WESTCHESTER COUNTY, N.Y. — Parents love all their children, even the annoying ones, and the same holds true for birds. Some birds make their way in life by conniving against their trusting fellows. To us, this may seem mean-spirited. But in the Darwinian scheme of things, they have simply found a profitable economic niche.
Take the brown-headed cowbird, commonly found in backyards. It doesn’t build a nest of its own. Instead, females watch for the unguarded nests of other species. When they find one, they zip in, lay their eggs, and fly away. The surrogate parents incubate all the eggs — their own and the cowbirds’ — and feed all the nestlings when they hatch. Cowbird chicks grow faster than their nestmates do. Typically, they grab most of the food the parents bring, often leaving the “real” babies to starve.
Cowbird eggs have been found in the nests of some 220 species. At least 140 of these species raised the nestlings as their own. This trick is contributing to the demise of some threatened birds, such as the Kirtland warbler. Other birds fight back. Yellow warblers and blue-gray gnatcatchers will sacrifice their existing eggs and start again with a new nest. Robins, gray catbirds and brown thrashers will kick out the cowbird egg.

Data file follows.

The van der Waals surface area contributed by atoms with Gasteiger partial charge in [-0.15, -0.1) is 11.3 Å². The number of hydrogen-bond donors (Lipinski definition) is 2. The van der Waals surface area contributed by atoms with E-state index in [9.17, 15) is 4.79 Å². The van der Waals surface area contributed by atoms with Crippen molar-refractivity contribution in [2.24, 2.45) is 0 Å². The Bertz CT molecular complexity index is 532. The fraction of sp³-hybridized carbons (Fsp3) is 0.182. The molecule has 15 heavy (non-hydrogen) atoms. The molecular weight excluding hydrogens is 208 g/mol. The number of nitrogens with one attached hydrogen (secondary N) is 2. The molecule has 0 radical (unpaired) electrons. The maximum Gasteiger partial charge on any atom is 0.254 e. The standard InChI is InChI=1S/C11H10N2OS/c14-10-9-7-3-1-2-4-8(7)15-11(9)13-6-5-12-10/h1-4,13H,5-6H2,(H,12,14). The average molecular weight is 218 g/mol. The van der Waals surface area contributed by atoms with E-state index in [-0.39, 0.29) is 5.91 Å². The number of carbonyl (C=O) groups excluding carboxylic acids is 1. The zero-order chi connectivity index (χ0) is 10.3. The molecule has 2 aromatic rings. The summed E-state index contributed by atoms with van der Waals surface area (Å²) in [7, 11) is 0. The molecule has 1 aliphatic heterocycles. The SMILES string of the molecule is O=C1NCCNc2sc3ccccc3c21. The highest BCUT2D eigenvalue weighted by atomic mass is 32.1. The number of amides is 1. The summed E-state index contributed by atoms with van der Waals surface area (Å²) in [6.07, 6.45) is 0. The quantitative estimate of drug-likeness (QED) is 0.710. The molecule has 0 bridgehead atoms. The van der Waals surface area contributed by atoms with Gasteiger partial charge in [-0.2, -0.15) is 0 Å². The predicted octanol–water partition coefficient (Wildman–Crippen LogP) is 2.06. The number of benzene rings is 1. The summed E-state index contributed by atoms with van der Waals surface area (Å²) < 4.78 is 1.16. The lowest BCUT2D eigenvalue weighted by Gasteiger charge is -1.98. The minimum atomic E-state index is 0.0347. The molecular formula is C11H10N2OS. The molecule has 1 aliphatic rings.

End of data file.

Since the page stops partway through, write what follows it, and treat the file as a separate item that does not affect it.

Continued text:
Cowbirds became parasites by necessity. They fed on insects that lived on and around buffalo, and had to follow the herds to survive. They had no time raise their own young, so they figured out a way to let other species do it for them. Enough birds are fooled for the cowbirds to thrive.
Blue jays, beautiful as they are, behave badly, too. They’ve been known to eat the eggs and nestlings of other birds. Given the chance, crows and starlings will do the same.
Cooper’s hawks piggyback on bird enthusiasts who put up birdfeeders. They’re forest dwellers that can make startling, rapid bursts of flight. A Cooper’s hawk will find a perch from which it can watch a feeder without being seen. When the titmice and chickadees come for their breakfast, the hawk will suddenly swoop down for a breakfast of its own. You can bet there’s a Cooper’s hawk in the vicinity if the birds at your feeder suddenly vanish and silence reigns in your yard.
It’s the age-old evolutionary story. Animals learn how to use the resources at hand, while expending the least amount of energy. Strong individuals live while the weak are weeded out. Species that adapt will survive, while the others, unfortunately, may perish. Cruel as it may seem at the individual level, you are watching nature trying to maintain a healthy balance.
John Hannan is Audubon’s director of development for Audubon in Connecticut.